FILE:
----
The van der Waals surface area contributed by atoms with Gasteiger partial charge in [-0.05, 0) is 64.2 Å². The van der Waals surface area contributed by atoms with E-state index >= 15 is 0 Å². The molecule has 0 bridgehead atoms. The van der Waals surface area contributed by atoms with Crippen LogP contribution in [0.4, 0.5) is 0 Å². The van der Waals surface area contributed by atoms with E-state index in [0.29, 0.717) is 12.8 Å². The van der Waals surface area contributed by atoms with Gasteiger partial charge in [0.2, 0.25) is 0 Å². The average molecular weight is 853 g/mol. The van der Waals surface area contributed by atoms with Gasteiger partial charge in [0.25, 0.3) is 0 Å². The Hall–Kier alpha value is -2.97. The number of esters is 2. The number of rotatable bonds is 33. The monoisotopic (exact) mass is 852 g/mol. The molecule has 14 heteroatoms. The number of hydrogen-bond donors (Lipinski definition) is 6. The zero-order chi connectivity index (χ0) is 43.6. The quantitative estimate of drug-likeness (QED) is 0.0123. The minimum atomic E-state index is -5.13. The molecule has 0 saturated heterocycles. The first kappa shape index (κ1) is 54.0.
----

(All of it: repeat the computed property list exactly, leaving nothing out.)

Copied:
The van der Waals surface area contributed by atoms with Gasteiger partial charge in [-0.05, 0) is 64.2 Å². The van der Waals surface area contributed by atoms with E-state index >= 15 is 0 Å². The molecule has 0 bridgehead atoms. The van der Waals surface area contributed by atoms with Crippen LogP contribution in [0.4, 0.5) is 0 Å². The van der Waals surface area contributed by atoms with E-state index in [0.29, 0.717) is 12.8 Å². The van der Waals surface area contributed by atoms with Gasteiger partial charge in [0.2, 0.25) is 0 Å². The average molecular weight is 853 g/mol. The van der Waals surface area contributed by atoms with Gasteiger partial charge in [0.25, 0.3) is 0 Å². The Hall–Kier alpha value is -2.97. The number of esters is 2. The number of rotatable bonds is 33. The monoisotopic (exact) mass is 852 g/mol. The molecule has 14 heteroatoms. The number of hydrogen-bond donors (Lipinski definition) is 6. The zero-order chi connectivity index (χ0) is 43.6. The quantitative estimate of drug-likeness (QED) is 0.0123. The minimum atomic E-state index is -5.13. The molecule has 0 saturated heterocycles. The first kappa shape index (κ1) is 54.0.